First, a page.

Earlier this year, Northampton rapper slowthai released his debut studio album, Nothing Great About Britain, pondering over Britain’s current atmosphere to critical acclaim.
Straight off the “Coming to America” tour in the States, slowthai embarked on the “Bet Ya A £5er” tour across 5 of the UK’s biggest cities. Selling out Manchester Academy, he enlisted the support of P-rallel and Hak Baker to treat Manchester’s residents to a brilliant show.
Doors opened at 7pm with fans flowing in, buying merchandise, and crowding around the stage as early as possible, eager to be in the thick of things. Tour DJ P-rallel provided an engaging introductory set, warming the crowd up with a variety of the biggest hits from UK grime and American trap — mainly from Travis Scott.
Hak Baker, an indie-folk singer-songwriter from East London, followed up with a mediocre set mainly due to the poor sound mix. The backing band featured an awfully out of place trumpeter but a noteworthy performance from the drummer. He played his biggest hits ‘Conundrums’ and ‘Thirsty Thursday’ and previewed an upcoming song. Clashing with the crowd’s restlessness, the performance was nothing special and could easily be provided by any street busker outside the Arndale centre.
Academy was nearly full at this point and P-rallel returned to raise the crowd’s energy levels. Highlights included Octavian’s ‘Bet’, a remix of ‘That’s Not Me’, and a trio of Playboi Carti songs which had the crowd bumping elbows already.
Finally, at 9pm, the time came for slowthai to grace the stage. Middle finger raised, he encouraged the crowd to shout “Fuck Boris” at the top of their lungs. The chants continued as he began his set with heavy album opener ‘Nothing Great About Britain’, painting a vivid contrast between royalty and poverty in the UK. Hypeman Kwes Darkom was joined by an amusing crack rabbit in energizing the crowd as slowthai performed ‘Drug Dealer’. At this stage, the crowd was brimming with energy and slowthai took off his shirt. Drenched in sweat already.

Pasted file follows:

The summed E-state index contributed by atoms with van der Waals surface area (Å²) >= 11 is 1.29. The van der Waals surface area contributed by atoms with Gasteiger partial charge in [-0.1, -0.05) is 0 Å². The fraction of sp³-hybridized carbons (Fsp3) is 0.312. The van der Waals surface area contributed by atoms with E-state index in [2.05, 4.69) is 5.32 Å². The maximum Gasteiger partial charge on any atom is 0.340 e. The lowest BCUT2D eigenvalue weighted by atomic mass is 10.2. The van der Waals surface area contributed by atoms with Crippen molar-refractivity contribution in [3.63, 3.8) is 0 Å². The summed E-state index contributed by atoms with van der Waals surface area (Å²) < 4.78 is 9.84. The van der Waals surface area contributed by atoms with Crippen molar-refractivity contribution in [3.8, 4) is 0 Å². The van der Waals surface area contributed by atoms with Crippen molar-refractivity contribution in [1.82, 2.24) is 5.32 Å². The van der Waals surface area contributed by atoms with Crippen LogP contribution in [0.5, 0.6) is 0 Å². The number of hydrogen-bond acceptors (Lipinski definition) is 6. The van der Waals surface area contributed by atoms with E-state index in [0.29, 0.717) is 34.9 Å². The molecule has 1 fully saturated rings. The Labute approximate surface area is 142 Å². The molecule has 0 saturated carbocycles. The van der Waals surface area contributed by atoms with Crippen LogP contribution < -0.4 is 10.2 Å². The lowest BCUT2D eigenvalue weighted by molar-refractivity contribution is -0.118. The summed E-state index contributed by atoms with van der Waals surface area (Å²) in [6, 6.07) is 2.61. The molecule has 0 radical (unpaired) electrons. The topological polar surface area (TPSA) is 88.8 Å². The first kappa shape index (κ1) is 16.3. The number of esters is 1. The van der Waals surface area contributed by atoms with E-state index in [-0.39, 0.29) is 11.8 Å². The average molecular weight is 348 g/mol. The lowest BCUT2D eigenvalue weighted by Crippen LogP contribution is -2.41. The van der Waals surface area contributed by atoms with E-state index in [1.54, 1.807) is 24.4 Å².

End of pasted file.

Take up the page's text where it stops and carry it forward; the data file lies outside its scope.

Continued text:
Nothing Great About Britain varies between hard-hitting, gritty bangers, and more relaxed, emotional cuts and slowthai’s set managed to balance the two sides to his music. The terrifying strings from his latest Denzel Curry collaboration ‘Psycho’ rang abruptly and the crowd began knocking into each other before calming down in time to sing along to ‘Gorgeous’ and ‘Crack’. T-shirts were often thrown out and, more humorously, members of his entourage frequently blasted sweaty audience members with a water pistol in between tracks. Song transitions were typically marked throughout by blasts from the smoke machine and a change of colour in the set lighting.
It’s no doubt that 2019 has been a big year for slowthai, as he earned collaborations with bigger artists like Flume and Tyler, The Creator. On BROCKHAMPTON’s Ginger, he was permitted a whole interlude of ‘Heaven Belongs to You’, which the crowd sang every word to. He also performed backing vocals on IGOR’s ‘What’s Good’ and played the track live with the crowd roaring ‘I see the light’. Sandwiched between these two collaborations was another tune for the pit, but more importantly for his oldest fans as he performed ‘IDGAF’ from his debut EP released in 2017.
Being in Manchester prompted slowthai to perform a rendition of Oasis’ ‘Wonderwall’ between tracks. Other highlights included the live performance of ‘Ladies’, an ode to women inspired by his mother. ‘Inglorious’ is slowthai’s biggest hit on the UK charts and, after much contemplation, he picked out a lucky audience member who did a brilliant job in performing Skepta’s verse. Chants of ‘inglorious bastards’ continued as the crowd demanded an encore, but he was onto the next song, aiming to get through his whole discography.
‘Northampton’s Child’, a brief autobiographical account of his upbringing, held the crowd captivated as slowthai closed his eyes and gave, probably, his most passionate performance of the night. Before the last song, which the crowd had been anticipating for a while, slowthai instructed the crowd to form the biggest circle of the night and issued a warning to the audience, telling them to pick up anyone who would be trampled in the upcoming track. By now, plenty of the crowd were shirtless too and when the punk-influenced Mura Masa beat for ‘Doorman’ began playing, it spurred the most violent, energetic moshpit of the night.
slowthai thanked Manchester and left the stage but almost the entire crowd stayed for an encore of ‘Doorman’ before spilling out into the cold streets. It was a brilliant show but it could be argued that the crowd was much more eager for slowthai’s high-energy bangers compared to his slower tracks. As he returns to America to support BROCKHAMPTON on their tour, one can only expect bigger things from slowthai in the future.